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    NRL player Taylan May will face a Magistrate in October after being charged with assault following an incident during the Penrith Panthers premiership celebrations.

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      taylan may charged with assault

      NRL Player Taylan May Charged with Assault

      NRL player Taylan May will face a Magistrate in October after being charged with assault following an incident during the Penrith Panthers premiership celebrations.

      The hearing co-indices with the start of the Rugby League World Cup and may require many of his Panthers teammates, including Nathan Cleary, to return to Australia to give evidence.

      There is CCTV of the incident and the NRL Integrity Unit have not suspended May.

      Charged with Assault

      The incident that led to the assault charges occurred during Penrith’s premiership celebrations at the Duporth Tavern.

      May told media after the incident that he had “stuck up for [Nathan] Cleary” after he was being harassed by a patron.

      “Anyone in my position, if they’re a good friend, they would have done what I did…I stuck up for Cleary. I don’t think I was in the wrong.”

      “I didn’t want the situation to escalate. [My teammates] are big names, I’m a nobody … the security were on my side. The situation for me, it doesn’t really faze me. I’ve put it behind me and just focused on the game.”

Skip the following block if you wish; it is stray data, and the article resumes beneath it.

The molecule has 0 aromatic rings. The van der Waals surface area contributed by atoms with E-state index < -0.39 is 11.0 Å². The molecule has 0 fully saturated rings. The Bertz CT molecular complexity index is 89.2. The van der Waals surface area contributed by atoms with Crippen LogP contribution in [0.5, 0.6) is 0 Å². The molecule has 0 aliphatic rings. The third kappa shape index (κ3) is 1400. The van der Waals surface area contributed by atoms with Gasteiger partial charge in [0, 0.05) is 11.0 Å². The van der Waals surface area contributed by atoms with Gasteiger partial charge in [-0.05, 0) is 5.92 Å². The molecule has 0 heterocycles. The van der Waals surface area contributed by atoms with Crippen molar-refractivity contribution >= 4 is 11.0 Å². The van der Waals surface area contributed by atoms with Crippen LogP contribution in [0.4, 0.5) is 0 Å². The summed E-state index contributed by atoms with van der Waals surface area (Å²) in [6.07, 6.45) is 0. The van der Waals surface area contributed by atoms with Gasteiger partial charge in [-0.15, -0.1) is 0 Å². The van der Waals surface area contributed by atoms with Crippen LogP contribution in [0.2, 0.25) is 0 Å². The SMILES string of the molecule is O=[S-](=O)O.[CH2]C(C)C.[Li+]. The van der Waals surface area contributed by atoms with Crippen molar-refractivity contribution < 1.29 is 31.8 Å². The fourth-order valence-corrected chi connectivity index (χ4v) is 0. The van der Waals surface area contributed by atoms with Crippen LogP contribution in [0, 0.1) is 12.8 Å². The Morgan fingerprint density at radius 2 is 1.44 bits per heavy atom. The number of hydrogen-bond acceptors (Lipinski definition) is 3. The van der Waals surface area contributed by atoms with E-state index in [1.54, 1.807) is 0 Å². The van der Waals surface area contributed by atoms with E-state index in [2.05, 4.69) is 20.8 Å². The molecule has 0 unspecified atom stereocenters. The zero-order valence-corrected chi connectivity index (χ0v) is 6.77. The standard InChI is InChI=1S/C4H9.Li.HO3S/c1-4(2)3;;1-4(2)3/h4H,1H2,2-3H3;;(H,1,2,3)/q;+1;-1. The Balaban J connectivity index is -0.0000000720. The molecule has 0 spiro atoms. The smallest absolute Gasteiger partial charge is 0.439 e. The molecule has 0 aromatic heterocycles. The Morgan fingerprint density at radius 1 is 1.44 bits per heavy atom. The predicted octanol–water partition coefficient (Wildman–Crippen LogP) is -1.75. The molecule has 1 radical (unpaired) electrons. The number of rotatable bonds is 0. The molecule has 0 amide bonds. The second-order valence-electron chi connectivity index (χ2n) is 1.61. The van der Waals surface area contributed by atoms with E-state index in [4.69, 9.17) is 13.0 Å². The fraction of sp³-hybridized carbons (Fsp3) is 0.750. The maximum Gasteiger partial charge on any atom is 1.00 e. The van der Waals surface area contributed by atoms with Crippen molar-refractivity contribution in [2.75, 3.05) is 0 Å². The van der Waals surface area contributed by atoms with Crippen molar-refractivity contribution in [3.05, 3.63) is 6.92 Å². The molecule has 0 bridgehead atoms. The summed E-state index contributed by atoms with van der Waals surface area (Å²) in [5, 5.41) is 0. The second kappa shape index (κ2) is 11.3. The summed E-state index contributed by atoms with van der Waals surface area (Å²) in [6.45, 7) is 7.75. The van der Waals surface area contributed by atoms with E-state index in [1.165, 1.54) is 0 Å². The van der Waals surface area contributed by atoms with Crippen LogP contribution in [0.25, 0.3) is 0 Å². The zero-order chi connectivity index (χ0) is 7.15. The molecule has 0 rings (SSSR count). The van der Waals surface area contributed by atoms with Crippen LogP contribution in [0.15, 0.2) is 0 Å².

Nathan Cleary commented in April, saying, “He’ll always put others above himself…Growing up, it’s probably got him into a bit of trouble, but that’s why we love him, he’s constantly putting the team first and putting his brothers ahead of him. He’s definitely not a selfish guy.”

      Mr May was charged in March with assault occasioning bodily harm. He entered a plea of not guilty and the matter has been set for hearing later this year on 19 October.

      Four other NRL players are police witnesses and are expected to be in the United Kingdom for the start of the World Cup, which begins on 15 October.

      NRL Integrity Unit Takes No Action

      Both Penrith officials and the NRL integrity unit have viewed CCTV footage of the incident. Unlike numerous other players who have been stood down until their cases are finalised, Mr May has been allowed to continue playing.

      Commenting on that decision, coach Ivan Cleary said, “The fact the NRL haven’t taken any action tells a fair story.”

      Taylan May is expected to make his debut for Samoa in next weekend’s international against the Cook Islands.

      If the winger is picked in the Samoan World Cup squad, an application can be made for him to give evidence via audiovisual link. However, if this application is refused, then he will be forced to return to Australia and attend the hearing in person.

      This also applies to the other NRL players who are witnesses in the case.

      Samoa and Australia play their first Cup games on October 15 against England and Fiji respectively. This would mean that they would have four days to return for the hearing.